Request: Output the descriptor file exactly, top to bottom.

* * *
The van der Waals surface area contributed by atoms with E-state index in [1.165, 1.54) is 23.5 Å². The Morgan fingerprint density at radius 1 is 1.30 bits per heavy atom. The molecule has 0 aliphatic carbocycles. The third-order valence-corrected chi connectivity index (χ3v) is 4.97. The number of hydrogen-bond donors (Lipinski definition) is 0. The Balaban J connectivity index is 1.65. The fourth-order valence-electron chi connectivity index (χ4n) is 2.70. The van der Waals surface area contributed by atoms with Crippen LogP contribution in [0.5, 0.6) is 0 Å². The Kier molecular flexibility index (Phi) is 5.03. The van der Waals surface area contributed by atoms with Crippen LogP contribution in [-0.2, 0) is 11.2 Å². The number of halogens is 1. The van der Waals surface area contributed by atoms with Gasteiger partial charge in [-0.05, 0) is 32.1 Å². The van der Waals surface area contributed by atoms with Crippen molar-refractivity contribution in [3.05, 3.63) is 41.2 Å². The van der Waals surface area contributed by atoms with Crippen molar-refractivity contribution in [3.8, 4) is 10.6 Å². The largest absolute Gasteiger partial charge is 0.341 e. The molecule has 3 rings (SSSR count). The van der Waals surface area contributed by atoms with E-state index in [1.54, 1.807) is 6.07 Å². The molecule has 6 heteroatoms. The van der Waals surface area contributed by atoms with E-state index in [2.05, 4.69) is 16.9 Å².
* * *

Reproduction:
The van der Waals surface area contributed by atoms with E-state index in [1.165, 1.54) is 23.5 Å². The Morgan fingerprint density at radius 1 is 1.30 bits per heavy atom. The molecule has 0 aliphatic carbocycles. The third-order valence-corrected chi connectivity index (χ3v) is 4.97. The number of hydrogen-bond donors (Lipinski definition) is 0. The Balaban J connectivity index is 1.65. The fourth-order valence-electron chi connectivity index (χ4n) is 2.70. The van der Waals surface area contributed by atoms with Crippen LogP contribution in [0.5, 0.6) is 0 Å². The Kier molecular flexibility index (Phi) is 5.03. The van der Waals surface area contributed by atoms with Crippen LogP contribution in [-0.2, 0) is 11.2 Å². The number of halogens is 1. The van der Waals surface area contributed by atoms with Gasteiger partial charge in [-0.05, 0) is 32.1 Å². The van der Waals surface area contributed by atoms with Crippen molar-refractivity contribution in [3.05, 3.63) is 41.2 Å². The van der Waals surface area contributed by atoms with Crippen molar-refractivity contribution in [3.8, 4) is 10.6 Å². The largest absolute Gasteiger partial charge is 0.341 e. The molecule has 3 rings (SSSR count). The van der Waals surface area contributed by atoms with E-state index in [1.54, 1.807) is 6.07 Å². The molecule has 6 heteroatoms. The van der Waals surface area contributed by atoms with E-state index in [2.05, 4.69) is 16.9 Å².